The Swedish Embassy rejects accusations that it does nothing to help Swedes in Thailand who are unable to support themselves.
“It is simply not true that we don’t do anything, but we can’t force anyone to do something against their own will,” they say.
Death of a Swedish beggar
This weekend, the body of a 60 year old woman was found on Phuket. Her name was Gabriella Rose-Marie Strand and she had over the years become a familiar face in the streets of tourist town Patong. A Swedish social case, she was often seen begging for food and sleeping wherever possible.
At the Swedish embassy in Bangkok, they are very familiar with Gabriella Strand and her tragic death. Even before she died, they had dealt with her on several occasions, and they saw the unfortunate conditions, under which she lived, as regrettable.
A regular customer
Pär Kågeby, Senior Consular Officer at the Swedish Embassy in Bangkok has been in contact with Ms. Strand many times: at the Immigration Detention Centre when she was detained after her visa expired and when she was hospitalized over a three week period. He went there every day to bring her food.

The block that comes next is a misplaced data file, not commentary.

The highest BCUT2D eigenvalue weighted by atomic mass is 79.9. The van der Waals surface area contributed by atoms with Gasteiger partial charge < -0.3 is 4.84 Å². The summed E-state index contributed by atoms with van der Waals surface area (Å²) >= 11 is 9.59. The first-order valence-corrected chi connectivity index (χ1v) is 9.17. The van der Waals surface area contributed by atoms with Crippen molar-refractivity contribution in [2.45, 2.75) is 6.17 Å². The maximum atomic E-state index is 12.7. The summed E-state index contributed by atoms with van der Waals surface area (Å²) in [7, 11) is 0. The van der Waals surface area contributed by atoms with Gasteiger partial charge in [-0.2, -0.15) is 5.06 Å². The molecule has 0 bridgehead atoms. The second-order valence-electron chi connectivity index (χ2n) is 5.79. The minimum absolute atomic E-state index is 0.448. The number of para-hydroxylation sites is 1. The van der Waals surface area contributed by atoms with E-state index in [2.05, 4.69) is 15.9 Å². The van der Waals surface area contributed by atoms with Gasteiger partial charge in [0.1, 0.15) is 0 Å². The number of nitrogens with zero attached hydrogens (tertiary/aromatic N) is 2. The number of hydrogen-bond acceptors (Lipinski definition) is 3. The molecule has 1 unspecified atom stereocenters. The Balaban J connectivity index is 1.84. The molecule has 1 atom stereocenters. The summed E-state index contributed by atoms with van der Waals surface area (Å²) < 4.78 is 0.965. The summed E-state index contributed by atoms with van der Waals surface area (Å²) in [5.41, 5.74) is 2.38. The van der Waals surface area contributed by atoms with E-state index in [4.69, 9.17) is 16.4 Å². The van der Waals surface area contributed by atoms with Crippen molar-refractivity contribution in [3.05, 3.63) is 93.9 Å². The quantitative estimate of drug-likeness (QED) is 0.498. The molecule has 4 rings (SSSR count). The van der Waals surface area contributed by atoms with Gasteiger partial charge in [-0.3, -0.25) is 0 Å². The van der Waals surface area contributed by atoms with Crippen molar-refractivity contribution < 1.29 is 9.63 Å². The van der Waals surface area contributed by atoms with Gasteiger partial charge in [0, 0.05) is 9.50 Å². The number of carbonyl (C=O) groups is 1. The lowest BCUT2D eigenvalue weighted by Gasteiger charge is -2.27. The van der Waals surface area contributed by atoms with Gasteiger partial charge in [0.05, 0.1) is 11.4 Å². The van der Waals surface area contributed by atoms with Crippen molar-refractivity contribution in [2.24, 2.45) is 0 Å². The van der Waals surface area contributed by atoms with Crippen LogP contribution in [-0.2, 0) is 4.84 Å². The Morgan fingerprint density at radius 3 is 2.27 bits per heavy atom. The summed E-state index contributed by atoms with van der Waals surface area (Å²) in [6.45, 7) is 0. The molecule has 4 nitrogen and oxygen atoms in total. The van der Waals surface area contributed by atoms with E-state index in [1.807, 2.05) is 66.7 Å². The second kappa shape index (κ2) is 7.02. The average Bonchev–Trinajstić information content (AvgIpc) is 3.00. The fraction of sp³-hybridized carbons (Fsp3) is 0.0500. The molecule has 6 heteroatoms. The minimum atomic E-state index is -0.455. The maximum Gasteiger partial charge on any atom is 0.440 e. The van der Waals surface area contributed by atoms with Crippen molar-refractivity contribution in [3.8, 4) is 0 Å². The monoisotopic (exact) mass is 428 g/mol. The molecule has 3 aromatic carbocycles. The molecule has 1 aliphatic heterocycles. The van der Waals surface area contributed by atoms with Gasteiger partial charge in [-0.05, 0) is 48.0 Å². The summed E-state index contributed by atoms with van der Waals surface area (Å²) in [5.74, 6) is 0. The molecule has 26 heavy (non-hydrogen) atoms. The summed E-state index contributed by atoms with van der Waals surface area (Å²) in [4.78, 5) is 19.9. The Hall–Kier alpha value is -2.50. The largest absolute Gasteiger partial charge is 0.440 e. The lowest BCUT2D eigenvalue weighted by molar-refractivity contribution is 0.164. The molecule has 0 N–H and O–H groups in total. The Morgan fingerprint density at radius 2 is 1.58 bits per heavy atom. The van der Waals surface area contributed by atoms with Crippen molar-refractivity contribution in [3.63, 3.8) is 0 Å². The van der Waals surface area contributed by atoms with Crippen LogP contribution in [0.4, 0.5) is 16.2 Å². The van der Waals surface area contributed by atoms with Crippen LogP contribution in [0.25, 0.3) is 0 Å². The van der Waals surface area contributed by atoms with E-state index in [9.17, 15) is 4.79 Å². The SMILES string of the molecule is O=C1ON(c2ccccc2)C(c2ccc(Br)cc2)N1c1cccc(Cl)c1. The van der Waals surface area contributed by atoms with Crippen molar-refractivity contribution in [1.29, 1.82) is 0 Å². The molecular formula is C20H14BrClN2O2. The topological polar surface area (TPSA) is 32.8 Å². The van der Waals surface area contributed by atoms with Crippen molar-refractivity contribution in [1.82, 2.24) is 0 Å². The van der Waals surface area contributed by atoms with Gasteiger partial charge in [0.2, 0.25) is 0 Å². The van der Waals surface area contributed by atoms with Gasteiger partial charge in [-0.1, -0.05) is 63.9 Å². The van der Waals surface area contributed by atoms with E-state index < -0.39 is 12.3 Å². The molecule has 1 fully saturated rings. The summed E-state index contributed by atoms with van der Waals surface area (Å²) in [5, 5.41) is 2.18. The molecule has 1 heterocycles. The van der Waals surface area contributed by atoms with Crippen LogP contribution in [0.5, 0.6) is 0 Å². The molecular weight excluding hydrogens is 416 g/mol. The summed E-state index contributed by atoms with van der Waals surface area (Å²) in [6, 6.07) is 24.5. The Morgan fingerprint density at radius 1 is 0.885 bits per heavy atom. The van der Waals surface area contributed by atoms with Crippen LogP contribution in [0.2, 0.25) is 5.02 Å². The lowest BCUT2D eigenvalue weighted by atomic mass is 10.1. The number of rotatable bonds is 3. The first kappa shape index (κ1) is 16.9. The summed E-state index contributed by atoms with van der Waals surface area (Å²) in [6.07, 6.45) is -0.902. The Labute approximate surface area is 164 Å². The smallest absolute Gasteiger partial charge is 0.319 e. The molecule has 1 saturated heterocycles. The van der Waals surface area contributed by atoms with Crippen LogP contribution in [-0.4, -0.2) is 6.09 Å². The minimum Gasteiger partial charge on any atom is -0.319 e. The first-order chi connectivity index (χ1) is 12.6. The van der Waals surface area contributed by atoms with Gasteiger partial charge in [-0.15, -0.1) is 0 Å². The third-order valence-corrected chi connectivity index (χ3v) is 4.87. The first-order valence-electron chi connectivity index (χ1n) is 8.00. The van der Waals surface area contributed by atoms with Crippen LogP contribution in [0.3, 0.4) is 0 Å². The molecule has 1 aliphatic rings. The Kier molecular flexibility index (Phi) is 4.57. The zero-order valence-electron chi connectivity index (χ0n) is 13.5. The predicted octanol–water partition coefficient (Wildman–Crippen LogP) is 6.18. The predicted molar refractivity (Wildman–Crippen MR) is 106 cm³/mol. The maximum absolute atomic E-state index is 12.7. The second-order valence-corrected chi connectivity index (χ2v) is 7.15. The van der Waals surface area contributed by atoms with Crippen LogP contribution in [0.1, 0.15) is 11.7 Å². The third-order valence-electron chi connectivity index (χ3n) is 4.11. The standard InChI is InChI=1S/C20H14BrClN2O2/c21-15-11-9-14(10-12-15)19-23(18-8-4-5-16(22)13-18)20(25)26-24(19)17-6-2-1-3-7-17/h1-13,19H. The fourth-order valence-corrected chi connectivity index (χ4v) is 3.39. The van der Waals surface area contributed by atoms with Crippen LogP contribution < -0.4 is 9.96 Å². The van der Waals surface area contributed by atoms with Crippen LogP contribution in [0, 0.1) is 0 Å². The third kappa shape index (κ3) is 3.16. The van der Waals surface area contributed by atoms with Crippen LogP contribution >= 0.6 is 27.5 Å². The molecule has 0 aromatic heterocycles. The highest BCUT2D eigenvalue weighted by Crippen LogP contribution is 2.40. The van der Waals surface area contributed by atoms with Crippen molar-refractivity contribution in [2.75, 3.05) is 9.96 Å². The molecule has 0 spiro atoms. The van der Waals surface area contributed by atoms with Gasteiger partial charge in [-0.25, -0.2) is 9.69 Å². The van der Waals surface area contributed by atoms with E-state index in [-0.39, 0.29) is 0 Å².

In response to the criticism of the Embassy (read the story here), Pär Kågeby says that neither the embassy nor the Swedish government is responsible for the economic situation of individual Swedes living in Thailand, but they do try to help wherever they can. The problem with people like Ms. Strand, however, is that they do not want to be helped.
“Ms. Strand got herself into trouble over and over again. Her passing away is the seventh time we are working on her case,” Pär Kågeby says and adds that the embassy tried to send her home four or five times but without any luck.
“She was unwilling to leave, and then there is not much for us to do. We can’t handcuff people and force them to leave the country.”
A large part of the work done at the Embassy consists of dealing with people like Gabriella Strand who are unable to support themselves in Thailand, and Pär Kågeby confirms that there are quite a few of them.
“Every year, we get about 40-50 people like that who come to Thailand and then run out of money. They choose not to use their return ticket and they decide to stay here. We do what we can to help these people. We contact their families if they have any and social security in Sweden to try and get the money for them to go home.”
She will be buried
Another large part of their work is dealing with deceased Swedes. About 100 Swedes die in Thailand every year, and on Saturday, Gabriella Rose-Marie Strand became one of them. As for her body, it will have to remain at Patong Hospital for a while still, but not indefinitely.
“We are trying to contact her family in Sweden, if she has one, and then we are going to talk to her boyfriend whom she lived with to see what he wants, but she is probably going to have a local funeral,” Pär Kågeby concludes.